Gotta think outside the box. Every time I hear that phrase I squirm, because who, really, is trying to think inside a box? To be boring, unoriginal, square? No, we want to be free-form, unbound, curvilinear. We want to think thoughts no one has thought before. The thing is, a box can be awfully useful when you use it correctly. What that box can be, rather than a boundary, is a scaffold. A scaffold gives shape to something that isn’t yet built, or that doesn’t yet have enough strength to stand on its own. At work we’d call this scaffold a structure, or a process. The genius of a good structure is that it allows us to make only new mistakes, rather than the ones we (or someone else) have made before.
We have a set of processes we use to give structure to our work, to make sure that we all understand what steps are necessary for good outcomes. Glancing around my office at the posters, papers, and piles, I am reminded of three of them I’ve used: the venerable P-Process , The GATHER guide to contraceptive counseling, and this 9-step guide to pretesting. The strength in all of these products isn’t their brilliance (though they may indeed be brilliant) but in their reliability. If you follow these processes you can be sure you have covered your bases, laid your foundation, crossed your t’s and dotted your i’s…or whatever other cliché you can think of to mean doing things the right way. With a solid process you are free to rest on someone else’s experience and thinking for how you do something, and that frees your own thinking up to explore what you are going to do. It offers a box for you to stand on, rather than a box to shut you in.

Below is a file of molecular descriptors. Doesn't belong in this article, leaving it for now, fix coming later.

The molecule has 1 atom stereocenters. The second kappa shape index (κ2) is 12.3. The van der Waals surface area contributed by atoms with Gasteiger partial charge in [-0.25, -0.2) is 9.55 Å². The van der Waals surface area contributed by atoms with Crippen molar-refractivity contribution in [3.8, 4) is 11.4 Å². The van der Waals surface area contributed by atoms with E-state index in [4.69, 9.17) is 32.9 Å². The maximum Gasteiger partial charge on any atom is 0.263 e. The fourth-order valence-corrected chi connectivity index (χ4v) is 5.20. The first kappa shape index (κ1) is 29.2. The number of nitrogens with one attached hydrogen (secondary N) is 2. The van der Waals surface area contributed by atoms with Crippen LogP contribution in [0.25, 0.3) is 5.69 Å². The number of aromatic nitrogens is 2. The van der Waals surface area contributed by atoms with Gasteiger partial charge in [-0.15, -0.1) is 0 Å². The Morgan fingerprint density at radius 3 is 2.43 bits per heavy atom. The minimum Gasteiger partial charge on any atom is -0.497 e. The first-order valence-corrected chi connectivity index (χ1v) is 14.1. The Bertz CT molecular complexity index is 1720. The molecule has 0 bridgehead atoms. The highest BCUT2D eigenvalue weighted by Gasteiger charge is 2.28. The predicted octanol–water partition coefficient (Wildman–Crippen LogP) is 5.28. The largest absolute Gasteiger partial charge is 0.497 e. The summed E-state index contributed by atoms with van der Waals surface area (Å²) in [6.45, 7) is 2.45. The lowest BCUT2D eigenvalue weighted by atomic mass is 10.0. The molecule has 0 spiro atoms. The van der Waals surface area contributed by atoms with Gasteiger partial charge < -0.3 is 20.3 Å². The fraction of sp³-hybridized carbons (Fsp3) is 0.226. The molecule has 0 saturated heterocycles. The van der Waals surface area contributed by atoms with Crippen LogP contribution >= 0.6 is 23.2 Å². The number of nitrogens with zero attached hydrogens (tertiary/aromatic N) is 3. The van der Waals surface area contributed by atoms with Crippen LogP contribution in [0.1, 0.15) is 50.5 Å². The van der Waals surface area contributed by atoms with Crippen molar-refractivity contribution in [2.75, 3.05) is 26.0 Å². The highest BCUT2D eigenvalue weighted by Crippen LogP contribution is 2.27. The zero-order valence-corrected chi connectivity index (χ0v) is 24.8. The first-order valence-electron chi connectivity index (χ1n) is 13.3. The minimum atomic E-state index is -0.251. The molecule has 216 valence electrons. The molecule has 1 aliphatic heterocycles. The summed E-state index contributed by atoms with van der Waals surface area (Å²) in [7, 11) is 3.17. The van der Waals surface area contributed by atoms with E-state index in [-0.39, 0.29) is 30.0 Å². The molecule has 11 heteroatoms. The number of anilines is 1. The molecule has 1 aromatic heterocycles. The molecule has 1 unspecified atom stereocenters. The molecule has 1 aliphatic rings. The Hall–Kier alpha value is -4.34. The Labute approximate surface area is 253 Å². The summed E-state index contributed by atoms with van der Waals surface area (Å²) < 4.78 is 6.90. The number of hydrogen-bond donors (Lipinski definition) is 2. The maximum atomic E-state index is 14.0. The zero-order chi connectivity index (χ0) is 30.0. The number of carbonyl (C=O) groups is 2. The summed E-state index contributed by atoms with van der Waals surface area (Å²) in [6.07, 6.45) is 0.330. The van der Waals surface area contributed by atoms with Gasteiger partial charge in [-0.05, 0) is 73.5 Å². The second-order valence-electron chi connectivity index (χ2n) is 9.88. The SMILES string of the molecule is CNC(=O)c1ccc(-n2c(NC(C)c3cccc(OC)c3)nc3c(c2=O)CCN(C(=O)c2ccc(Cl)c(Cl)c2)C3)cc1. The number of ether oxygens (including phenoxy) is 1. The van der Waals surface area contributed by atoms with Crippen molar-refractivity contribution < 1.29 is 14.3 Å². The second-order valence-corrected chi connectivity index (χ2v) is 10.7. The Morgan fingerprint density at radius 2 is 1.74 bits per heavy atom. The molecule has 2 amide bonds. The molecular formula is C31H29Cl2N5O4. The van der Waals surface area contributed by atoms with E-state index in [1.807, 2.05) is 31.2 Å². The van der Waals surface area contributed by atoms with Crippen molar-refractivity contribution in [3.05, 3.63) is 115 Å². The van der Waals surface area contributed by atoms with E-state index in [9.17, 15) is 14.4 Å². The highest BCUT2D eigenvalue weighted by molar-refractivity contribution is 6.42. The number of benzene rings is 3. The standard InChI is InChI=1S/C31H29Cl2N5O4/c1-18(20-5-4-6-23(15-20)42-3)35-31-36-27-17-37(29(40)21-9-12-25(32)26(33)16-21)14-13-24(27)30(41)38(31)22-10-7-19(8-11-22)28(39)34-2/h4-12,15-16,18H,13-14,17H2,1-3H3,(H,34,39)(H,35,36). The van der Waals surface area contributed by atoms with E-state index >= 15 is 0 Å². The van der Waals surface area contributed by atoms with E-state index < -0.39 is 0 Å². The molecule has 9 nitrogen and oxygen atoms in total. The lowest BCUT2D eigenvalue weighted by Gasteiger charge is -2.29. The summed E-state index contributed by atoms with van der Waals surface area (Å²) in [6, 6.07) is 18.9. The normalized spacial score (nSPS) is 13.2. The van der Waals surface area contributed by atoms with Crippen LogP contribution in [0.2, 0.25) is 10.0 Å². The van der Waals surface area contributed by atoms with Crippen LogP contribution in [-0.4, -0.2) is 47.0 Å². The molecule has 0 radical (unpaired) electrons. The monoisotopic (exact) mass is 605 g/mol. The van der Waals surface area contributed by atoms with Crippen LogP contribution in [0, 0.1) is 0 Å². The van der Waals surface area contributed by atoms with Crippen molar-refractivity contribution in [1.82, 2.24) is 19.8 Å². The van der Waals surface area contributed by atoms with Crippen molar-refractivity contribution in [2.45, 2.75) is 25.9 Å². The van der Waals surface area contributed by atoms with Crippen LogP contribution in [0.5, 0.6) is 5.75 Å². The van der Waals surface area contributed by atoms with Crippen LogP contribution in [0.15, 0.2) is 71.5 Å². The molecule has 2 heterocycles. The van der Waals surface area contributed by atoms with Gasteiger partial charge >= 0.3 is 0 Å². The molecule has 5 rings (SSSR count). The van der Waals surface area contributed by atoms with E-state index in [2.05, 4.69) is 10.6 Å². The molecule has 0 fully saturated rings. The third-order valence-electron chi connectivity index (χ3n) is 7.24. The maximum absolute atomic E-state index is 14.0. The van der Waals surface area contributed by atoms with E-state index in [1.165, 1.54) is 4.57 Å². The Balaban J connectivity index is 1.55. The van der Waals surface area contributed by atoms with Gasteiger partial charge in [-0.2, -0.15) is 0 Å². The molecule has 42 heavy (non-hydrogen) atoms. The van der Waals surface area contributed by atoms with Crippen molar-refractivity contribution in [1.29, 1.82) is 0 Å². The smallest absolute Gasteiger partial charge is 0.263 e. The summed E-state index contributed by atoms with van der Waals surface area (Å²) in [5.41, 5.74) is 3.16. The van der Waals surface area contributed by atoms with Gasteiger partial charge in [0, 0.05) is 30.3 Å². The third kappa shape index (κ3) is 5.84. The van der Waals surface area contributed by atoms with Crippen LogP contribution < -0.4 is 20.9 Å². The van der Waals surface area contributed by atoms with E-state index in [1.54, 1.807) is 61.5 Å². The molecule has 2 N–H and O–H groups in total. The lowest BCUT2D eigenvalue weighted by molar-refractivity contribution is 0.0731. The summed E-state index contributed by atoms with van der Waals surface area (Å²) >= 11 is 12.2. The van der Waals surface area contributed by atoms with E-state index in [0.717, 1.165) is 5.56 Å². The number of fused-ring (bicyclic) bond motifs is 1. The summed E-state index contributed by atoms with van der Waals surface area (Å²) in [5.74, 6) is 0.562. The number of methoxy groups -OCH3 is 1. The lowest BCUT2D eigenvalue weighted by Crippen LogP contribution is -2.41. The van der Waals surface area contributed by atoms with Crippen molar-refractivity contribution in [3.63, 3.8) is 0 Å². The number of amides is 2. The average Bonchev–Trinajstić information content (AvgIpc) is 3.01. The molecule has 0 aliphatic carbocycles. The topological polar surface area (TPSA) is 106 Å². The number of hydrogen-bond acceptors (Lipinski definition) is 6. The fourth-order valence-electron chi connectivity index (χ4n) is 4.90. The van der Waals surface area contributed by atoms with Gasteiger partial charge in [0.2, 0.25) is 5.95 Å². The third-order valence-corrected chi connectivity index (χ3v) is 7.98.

It isn’t just formal processes with names and hyperlinks that offer scaffolding and structure. Examples and templates do the same thing. When I am looking to develop a new creative brief or a scope of work for radio spots I don’t start with an empty page: I ask around to find an example of one that my colleagues say is great, and I use it as a template. I may change the template, and I sometimes do ditch the structure entirely and create a one new if I think it would be useful. But I don’t start with a blank slate. I start with the box, then build.
I’ve always thought of my work world (communication, social science, development) as creative, flexible, and a little loose at the seams, while assuming that hard sciences were filled with admirable rigor, structure, and straight lines. My bedtime reading lately has been Richard Harris’ Rigor Mortis: How Sloppy Science Create Worthless Cures, Crushes Hope, and Wastes Billions, where he first lays out the pressures in biomedicine that lead to sloppy science, and then describes a movement to have sets of processes to prevent shortcuts, detrimental practices, and mistakes. There is even an entire chapter on p-value, for the nerdily-inclined. (Here is a short NPR article about revamping standards for biomedical research, if you don’t want to read a whole book.) It was somehow reassuring to see that other fields struggle with developing structures and following them, too.
I don’t know about biomedical researchers, but for us in the health communication world, our challenge isn’t a lack of structures and processes (there are a ton, all with names and colorful visuals) but that we resist them, preferring instead to think outside the box. We might try, instead, to use the box to give us a boost.